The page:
Testing a hierarchical model of neuroticism and its cognitive facets: Latent structure and prospective prediction of first onsets of anxiety and unipolar mood disorders during 3 years in late adolescence

Richard E Zinbarg*, Susan Mineka, Lyuba Bobova, Michelle G. Craske, Suzanne Vrshek-Schallhorn, James W Griffith, Kate Wolitzky-Taylor, Allison M. Waters, Jennifer A. Sumner, Deepika Anand

*Corresponding author for this work

Research output: Contribution to journalArticle

38 Scopus citations

Abstract

Neuroticism and several other traits have been proposed to confer vulnerability for unipolar mood disorders (UMDs) and anxiety disorders (ADs). However, it is unclear whether the associations of these vulnerabilities with these disorders are attributable to a latent variable common to all vulnerabilities, more narrow latent variables, or both. In addition, some researchers have suggested that neuroticism predicts UMDs, ADs, and substance use disorders (SUDs) with comparable strength, whereas other researchers have hypothesized that neuroticism is more strongly related to UMDs and ADs. We tested hypotheses about the factor structure of several vulnerabilities and the prospective associations of these latent variables with initial onsets of UMDs, ADs, and SUDs during a 3-year period in 547 participants recruited as high school juniors. Although a general neuroticism factor predicted SUDs, it predicted UMDs and ADs more strongly and especially predicted comorbid UMDs and ADs. There was also mixed support for specific associations involving more narrow latent vulnerabilities.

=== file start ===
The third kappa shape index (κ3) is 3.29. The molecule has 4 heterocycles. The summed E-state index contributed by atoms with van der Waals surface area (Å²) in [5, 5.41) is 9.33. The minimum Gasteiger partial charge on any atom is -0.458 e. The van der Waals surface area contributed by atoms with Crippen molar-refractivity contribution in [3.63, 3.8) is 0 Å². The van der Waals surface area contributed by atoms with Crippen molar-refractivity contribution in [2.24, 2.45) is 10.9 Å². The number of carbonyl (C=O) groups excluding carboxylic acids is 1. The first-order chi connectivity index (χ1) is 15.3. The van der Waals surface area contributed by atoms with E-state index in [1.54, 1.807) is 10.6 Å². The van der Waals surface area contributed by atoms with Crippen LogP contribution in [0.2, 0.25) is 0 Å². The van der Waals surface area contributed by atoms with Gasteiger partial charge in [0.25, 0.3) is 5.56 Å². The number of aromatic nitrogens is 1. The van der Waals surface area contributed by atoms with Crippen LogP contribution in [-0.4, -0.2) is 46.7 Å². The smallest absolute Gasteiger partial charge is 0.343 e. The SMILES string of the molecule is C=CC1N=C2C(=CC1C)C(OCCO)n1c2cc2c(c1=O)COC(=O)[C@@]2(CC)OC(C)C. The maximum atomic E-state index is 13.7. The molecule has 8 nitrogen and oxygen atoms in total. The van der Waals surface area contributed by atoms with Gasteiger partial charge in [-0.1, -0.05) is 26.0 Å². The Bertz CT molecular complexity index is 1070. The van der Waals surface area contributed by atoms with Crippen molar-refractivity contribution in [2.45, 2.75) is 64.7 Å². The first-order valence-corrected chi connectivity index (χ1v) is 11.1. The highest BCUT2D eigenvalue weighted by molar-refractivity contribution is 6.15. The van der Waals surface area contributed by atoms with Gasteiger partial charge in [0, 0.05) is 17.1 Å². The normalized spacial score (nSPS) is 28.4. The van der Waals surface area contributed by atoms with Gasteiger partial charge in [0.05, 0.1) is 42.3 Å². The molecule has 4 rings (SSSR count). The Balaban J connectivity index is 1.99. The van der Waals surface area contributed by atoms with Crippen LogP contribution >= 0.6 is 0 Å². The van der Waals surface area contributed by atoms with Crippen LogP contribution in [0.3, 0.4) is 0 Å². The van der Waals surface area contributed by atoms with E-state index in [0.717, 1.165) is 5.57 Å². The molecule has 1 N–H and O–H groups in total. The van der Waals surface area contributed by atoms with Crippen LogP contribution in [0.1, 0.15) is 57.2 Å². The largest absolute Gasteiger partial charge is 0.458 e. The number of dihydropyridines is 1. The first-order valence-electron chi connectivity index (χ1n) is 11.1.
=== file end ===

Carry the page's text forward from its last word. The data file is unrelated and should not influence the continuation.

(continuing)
Original languageEnglish (US)
Pages (from-to)805-824
Number of pages20
JournalClinical Psychological Science
Volume4
Issue number5
DOIs
StatePublished - Jan 1 2016

Keywords

  • Anxiety disorders
  • Cognitive vulnerability
  • Mood disorders
  • Neuroticism
  • Substance use disorders

ASJC Scopus subject areas

  • Clinical Psychology

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